1. Epoxy Adhesion to Concrete

Epoxy Adhesion to Concrete

Epoxy resins are widely used as floor coatings for concrete, and many commercial products are available mostly as two-component systems (epoxy and cross-linking agent). Concrete is a highly porous material that can absorb a lot of moisture in humid conditions. To prevent that, epoxy resin is applied to a concrete foundation and can efficiently seal all the pores, increasing moisture resistance and preserving its mechanical properties. The disadvantage in this case is the poor UV-light resistance of epoxy resins, which limits their application to indoors only.

Nowadays, many systems have been developed to enhance mortar and concrete durability and aging resistance. For that purpose, epoxy resin can be used as a single binder or as a co-binder with cement. A formed composite is called polymer cement concrete (PCC) or polymer cement mortar (PCM). Such composites have enhanced mechanical properties, chemical resistance, and permeability compared to bare concrete and are extremely effective in repairing old concrete structures.

Excellent adhesion to metals, in combination with decreased water and Chloride ion permeability, provides increased corrosion resistance of rebar in polymer concrete composite.

  1. Epoxy Adhesion to Plastics & Composites

Epoxy Adhesion to Plastics & Composites

Adhesion to plastic substrates is typically challenging due to their low surface energy and poor wetting. Most plastics have low surface energy and are difficult to wet. Additionally, molded thermoplastic parts are contaminated with mold release agents and require proper cleaning before a coating application. Flame and plasma surface treatments are effective methods to improve the wetting of plastics. This allows to oxidize the substrate surface and create polar groups (hydroxy, carboxy, ketone) to improve wetting and enhance interactions with the applied epoxy resin.

Another important example of adhesion to plastics is the adhesion to other coatings (intercoat adhesion). In this case, the low surface energy of the top coating, the presence of a solvent that can penetrate the primer coating, and high-temperature curing (above glass transition temperature) can improve adhesion. Similar principles apply to recoat adhesion – when the surface is coated multiple times with the same resin, which is particularly important for repairs.

A niche application for epoxy resins where adhesion is extremely important is the production of carbon and glass fiber-reinforced epoxy composites. These materials are excellent for applications where a high strength-to-weight ratio is required, such as aircraft industry and wind turbine blades. In the composite preparation, fiber-polymer (interfacial) adhesion is crucial to achieve high mechanical performance. To enhance interfacial adhesion, graphene oxide sheets are used. They possess polar functional groups (hydroxy, carboxy, carbonyl) that provide better interactions with epoxy resin than pristine carbon fibers. Similarly, glass fibers are treated with compounds such as aminosilanes to provide better dispersion in epoxy resin and, thus, adhesion.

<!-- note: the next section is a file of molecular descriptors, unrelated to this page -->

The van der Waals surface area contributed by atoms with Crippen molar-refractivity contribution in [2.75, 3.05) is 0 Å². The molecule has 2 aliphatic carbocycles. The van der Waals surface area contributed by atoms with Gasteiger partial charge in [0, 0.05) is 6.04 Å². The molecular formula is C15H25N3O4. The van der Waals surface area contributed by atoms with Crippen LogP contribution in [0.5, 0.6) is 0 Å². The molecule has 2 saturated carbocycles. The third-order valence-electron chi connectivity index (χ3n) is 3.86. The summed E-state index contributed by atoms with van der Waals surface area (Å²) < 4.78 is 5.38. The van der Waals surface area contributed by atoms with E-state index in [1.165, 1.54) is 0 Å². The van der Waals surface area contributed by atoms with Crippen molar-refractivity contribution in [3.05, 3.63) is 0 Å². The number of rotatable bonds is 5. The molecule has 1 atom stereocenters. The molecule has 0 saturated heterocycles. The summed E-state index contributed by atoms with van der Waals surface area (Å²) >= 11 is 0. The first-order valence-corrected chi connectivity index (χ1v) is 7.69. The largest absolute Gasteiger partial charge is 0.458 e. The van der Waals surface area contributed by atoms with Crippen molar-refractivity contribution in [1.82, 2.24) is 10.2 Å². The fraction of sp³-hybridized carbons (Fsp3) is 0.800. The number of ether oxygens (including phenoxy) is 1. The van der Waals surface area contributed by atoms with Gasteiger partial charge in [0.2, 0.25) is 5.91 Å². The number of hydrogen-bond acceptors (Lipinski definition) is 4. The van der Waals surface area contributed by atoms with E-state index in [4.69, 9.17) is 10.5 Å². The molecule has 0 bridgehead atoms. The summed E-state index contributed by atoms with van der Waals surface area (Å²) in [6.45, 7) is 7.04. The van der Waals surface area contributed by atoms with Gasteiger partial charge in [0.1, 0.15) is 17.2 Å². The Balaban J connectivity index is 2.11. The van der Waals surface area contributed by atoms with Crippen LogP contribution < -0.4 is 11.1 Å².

Ultimately, increased compatibility of epoxy resin and fibers provides better stress dissipation and higher mechanical performance in composites.

  1. Epoxy Adhesion to Glass

Epoxy Adhesion to Glass

Glass is traditionally a challenging substrate for achieving good adhesion without coating delamination. Despite the high polarity of the glass surface, its excessive smoothness doesn’t satisfy the roughness requirement crucial for good adhesion. Special substrate treatment with reactive silanes can enhance adhesion. Silane molecules are deposited on the glass surface and are permanently attached to epoxy molecules during cross-linking, creating strong anchoring points that prevent coating detachment.


In conclusion, despite the complexity of the adhesion phenomenon, it is useful to familiarize oneself with the principles behind good adhesion – proper substrate pretreatment (decontamination and roughening), surface wetting (surface energy of epoxy resin must be lower than the surface energy of substrate), and compatibility between the epoxy resin and substrate (functional groups to provide good interactions between resin and substrate). We considered the application of epoxy resins on metal, wood, concrete, plastic, and glass substrates and discussed the specifics to enhance adhesion on each substrate. Understanding the substrate and resin characteristics provides valuable information on achieving good adhesion in specific applications.


  1. Socrates Peter Pappas, Frank N. Jones, Mark E. Nichols. Organic Coatings: Science and Technology, 4th Edition. 2017, 512 p. ISBN: 978-1-119-02689-1.
  2. Mark, J. E. (Ed.). Physical Properties of Polymers Handbook. 2007. doi:10.1007/978-0-387-69002-5.
  3. Schmidt, R. G., & Bell, J. P. Epoxy adhesion to metals. Advances in Polymer Science. 1986, 33–71. doi:10.1007/bfb0017914.
  4. Frihart, Charles R. “Durable wood bonding with epoxy adhesives.” Proceedings, 26th Annual Meeting, Adhesion Society, Inc. 2003.
  5. Rahman, M. M., & Akhtarul Islam, M. Application of epoxy resins in building materials: progress and prospects. Polymer Bulletin. 2021. doi:10.1007/s00289-021-03577-1.
  6. Sharma, H.; Kumar, A.; Rana, S.; Guadagno, L. An Overview on Carbon Fiber-Reinforced Epoxy Composites: Effect of Graphene Oxide Incorporation on Composites Performance. Polymers. 2022, 14, 1548. doi:10.3390/polym14081548.
  7. Sathishkumar, T., Satheeshkumar, S., & Naveen, J. Glass fiber-reinforced polymer composites – a review. Journal of Reinforced Plastics and Composites. 2014, 33(13), 1258–1275. doi:10.1177/0731684414530790

Bohdan Domnich

Bohdan Domnich

Bohdan has a B.S. and M.S. in Chemical Technologies and Engineering and is pursuing a Ph.D. in Coatings and Polymeric Materials at North Dakota State University in Dr. Andriy Voronov's Research Group. His research interests include the synthesis and characterization of structural and pressure-sensitive latex adhesives. His most recent work is focused on using bio-based epoxy functional monomers for thermoset coating applications.